He thought it was deeply disrespectful, and the reason why he took this position was because this was not the only incident. Written questions put to the Minister received a standard response that the information requested was not available. He had raised the matter previously when the House met. He had taken the Minister at her word when she was initially appointed and had explained that there was a difficulty, but she had promised she would deal with questions. To this day, the Minister had not dealt with written questions.

The most recent written questions put to the Minister had also received the standard response of unavailable information. She had had a record of doing this in her previous portfolio as well. He was appealing to the Chairperson to tell the Minister, if she did not respect the fact that the Committee had a job to do and was not willing to show respect to the Committee, then the Minister had to expect the same in return.

He had made sure the Minister received the greatest amount of respect when she came to the Committee and he thought all Members acted in a manner where political parties were not put first and the greatest regard and respect was shown, but the Committee also needed respect. He awaited the Minister’s response to his comments.

Minister’s response

Dr Nkosazana Dlamini-Zuma, Minister of COGTA, in response to Mr Hoosen, said the consultations had been led by the President, and she apologized for not coming to the Committee. Next time, before there was a move to Level 2, she would ask for the Committee’s views because what was written was not a personal view but that of the National Corona-virus Command Council (NCCC). In future she would consult the Committee before the NCCC made its decisions.

She respected the Committee, and did not deliberately not answer questions. The questions asked were not only within the Department’s own scope, but other spheres. She wanted to make it clear that she did not have the information about other spheres at hand, which required the information to be sourced. If a question depended on another sphere of government, it would have to be sourced. Sometimes she got asked questions about specific municipalities where she could not give a response until information was sourced, as well as considering how long it took her to get a response, before she could respond to the Committee.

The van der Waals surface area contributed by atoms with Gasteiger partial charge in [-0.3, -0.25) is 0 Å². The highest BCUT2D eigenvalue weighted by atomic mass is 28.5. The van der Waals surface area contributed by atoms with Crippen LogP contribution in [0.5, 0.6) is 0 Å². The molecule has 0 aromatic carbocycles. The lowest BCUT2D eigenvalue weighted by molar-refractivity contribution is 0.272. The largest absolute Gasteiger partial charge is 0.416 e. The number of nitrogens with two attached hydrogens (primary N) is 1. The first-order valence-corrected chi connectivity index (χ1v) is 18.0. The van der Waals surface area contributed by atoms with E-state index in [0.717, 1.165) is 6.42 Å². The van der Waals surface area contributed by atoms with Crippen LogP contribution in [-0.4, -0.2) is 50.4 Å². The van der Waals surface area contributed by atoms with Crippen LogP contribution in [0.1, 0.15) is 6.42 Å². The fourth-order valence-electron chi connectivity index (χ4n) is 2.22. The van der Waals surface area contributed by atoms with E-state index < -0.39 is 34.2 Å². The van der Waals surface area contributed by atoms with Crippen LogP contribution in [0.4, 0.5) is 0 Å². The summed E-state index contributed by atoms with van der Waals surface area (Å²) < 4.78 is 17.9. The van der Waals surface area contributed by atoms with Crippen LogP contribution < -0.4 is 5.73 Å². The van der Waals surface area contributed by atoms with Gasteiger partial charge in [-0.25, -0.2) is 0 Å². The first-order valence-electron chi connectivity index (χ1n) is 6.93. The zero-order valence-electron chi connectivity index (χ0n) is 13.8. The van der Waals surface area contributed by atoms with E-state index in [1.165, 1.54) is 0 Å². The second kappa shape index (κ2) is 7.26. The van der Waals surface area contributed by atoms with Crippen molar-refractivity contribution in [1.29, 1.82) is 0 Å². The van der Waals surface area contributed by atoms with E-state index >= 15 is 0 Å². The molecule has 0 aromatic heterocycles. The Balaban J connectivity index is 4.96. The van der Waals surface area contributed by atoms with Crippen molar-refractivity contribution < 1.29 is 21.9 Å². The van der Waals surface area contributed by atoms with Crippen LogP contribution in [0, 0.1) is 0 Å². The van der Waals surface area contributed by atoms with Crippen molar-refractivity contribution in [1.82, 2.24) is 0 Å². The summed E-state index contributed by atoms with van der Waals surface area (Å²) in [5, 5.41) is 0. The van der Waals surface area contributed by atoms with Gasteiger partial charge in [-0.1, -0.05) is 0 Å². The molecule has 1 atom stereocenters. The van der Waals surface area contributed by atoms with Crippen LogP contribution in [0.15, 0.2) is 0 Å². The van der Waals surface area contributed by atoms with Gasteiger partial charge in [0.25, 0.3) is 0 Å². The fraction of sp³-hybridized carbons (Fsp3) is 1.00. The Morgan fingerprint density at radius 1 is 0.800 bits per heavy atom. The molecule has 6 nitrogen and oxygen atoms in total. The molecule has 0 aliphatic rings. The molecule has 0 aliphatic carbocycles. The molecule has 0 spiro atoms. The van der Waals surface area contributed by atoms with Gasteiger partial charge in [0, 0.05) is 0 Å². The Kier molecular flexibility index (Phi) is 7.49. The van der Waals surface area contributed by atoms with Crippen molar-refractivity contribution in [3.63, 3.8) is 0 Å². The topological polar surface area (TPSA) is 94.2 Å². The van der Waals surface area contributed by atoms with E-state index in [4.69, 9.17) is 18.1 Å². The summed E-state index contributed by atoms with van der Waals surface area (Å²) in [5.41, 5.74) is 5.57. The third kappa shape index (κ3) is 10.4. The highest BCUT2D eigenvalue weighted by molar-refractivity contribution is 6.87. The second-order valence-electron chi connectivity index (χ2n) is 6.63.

It was not out of disrespect for the Committee, and she wanted to clarify this. When she was asked questions that could be answered she did, and she wanted to put this on record.

Mr Hoosen said he did not intend to interrupt the Minister, and he apologised for that. He said the information given by the Minister was incorrect because two weeks ago, he had filed a question with a very straightforward question asking how many court cases the Minister was involved in during the lockdown, as the Minister was cited as a respondent. This question did not relate to other portfolios or departments, but to the Minister herself. He had received the standard answer that the information was unavailable. Surely the information was available because the Minister must have been briefed by attorneys, especially considering she was at the forefront of the lockdown? He found it hard to believe that the information was unavailable.

The Minister explained that if there was a court case, it did not come to her directly but went to the state law advisors. Sometimes she asked her Department about court cases she had heard about and asked for the papers, but the Department did not have them on hand as not all the court cases had COGTA as the lead department. A lot of court cases had different lead departments, so the state law advisors tended to inform lead departments first. For instance, she came to know of the recent case about education where she was cited, from somewhere else. She had had to go and check, and was then told the state attorneys had informed the Education Department, and had started with it.